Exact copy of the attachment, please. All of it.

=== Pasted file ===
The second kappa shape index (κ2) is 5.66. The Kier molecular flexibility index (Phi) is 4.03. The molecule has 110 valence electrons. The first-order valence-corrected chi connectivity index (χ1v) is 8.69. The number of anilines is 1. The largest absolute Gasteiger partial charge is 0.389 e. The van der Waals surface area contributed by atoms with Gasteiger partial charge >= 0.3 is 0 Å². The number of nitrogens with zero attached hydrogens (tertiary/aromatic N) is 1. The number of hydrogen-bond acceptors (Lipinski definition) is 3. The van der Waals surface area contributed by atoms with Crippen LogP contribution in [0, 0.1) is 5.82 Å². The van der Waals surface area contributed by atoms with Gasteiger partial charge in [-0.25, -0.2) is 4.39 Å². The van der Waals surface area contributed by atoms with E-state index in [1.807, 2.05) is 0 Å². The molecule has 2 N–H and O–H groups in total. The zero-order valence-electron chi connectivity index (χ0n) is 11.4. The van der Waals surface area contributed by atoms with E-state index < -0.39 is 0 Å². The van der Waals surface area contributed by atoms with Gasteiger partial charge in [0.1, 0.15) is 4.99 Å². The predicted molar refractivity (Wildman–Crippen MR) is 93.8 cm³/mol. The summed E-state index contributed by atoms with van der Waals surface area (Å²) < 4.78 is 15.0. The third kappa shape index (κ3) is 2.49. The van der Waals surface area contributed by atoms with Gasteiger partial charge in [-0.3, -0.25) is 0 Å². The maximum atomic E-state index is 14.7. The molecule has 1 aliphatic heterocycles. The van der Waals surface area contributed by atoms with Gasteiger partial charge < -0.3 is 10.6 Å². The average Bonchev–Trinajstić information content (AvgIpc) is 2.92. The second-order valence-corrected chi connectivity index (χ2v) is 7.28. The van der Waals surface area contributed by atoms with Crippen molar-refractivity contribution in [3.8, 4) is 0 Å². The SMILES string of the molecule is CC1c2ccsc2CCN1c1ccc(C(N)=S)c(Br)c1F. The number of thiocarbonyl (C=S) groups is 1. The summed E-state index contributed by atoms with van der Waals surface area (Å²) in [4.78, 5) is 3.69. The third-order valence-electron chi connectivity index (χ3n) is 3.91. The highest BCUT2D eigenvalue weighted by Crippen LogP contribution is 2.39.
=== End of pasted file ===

The second kappa shape index (κ2) is 5.66. The Kier molecular flexibility index (Phi) is 4.03. The molecule has 110 valence electrons. The first-order valence-corrected chi connectivity index (χ1v) is 8.69. The number of anilines is 1. The largest absolute Gasteiger partial charge is 0.389 e. The van der Waals surface area contributed by atoms with Gasteiger partial charge >= 0.3 is 0 Å². The number of nitrogens with zero attached hydrogens (tertiary/aromatic N) is 1. The number of hydrogen-bond acceptors (Lipinski definition) is 3. The van der Waals surface area contributed by atoms with Crippen LogP contribution in [0, 0.1) is 5.82 Å². The van der Waals surface area contributed by atoms with Gasteiger partial charge in [-0.25, -0.2) is 4.39 Å². The van der Waals surface area contributed by atoms with E-state index in [1.807, 2.05) is 0 Å². The molecule has 2 N–H and O–H groups in total. The zero-order valence-electron chi connectivity index (χ0n) is 11.4. The van der Waals surface area contributed by atoms with E-state index < -0.39 is 0 Å². The van der Waals surface area contributed by atoms with Gasteiger partial charge in [0.1, 0.15) is 4.99 Å². The predicted molar refractivity (Wildman–Crippen MR) is 93.8 cm³/mol. The summed E-state index contributed by atoms with van der Waals surface area (Å²) < 4.78 is 15.0. The third kappa shape index (κ3) is 2.49. The van der Waals surface area contributed by atoms with Gasteiger partial charge in [-0.3, -0.25) is 0 Å². The maximum atomic E-state index is 14.7. The molecule has 1 aliphatic heterocycles. The van der Waals surface area contributed by atoms with Gasteiger partial charge < -0.3 is 10.6 Å². The average Bonchev–Trinajstić information content (AvgIpc) is 2.92. The second-order valence-corrected chi connectivity index (χ2v) is 7.28. The van der Waals surface area contributed by atoms with Crippen molar-refractivity contribution in [3.8, 4) is 0 Å². The SMILES string of the molecule is CC1c2ccsc2CCN1c1ccc(C(N)=S)c(Br)c1F. The number of thiocarbonyl (C=S) groups is 1. The summed E-state index contributed by atoms with van der Waals surface area (Å²) in [4.78, 5) is 3.69. The third-order valence-electron chi connectivity index (χ3n) is 3.91. The highest BCUT2D eigenvalue weighted by Crippen LogP contribution is 2.39.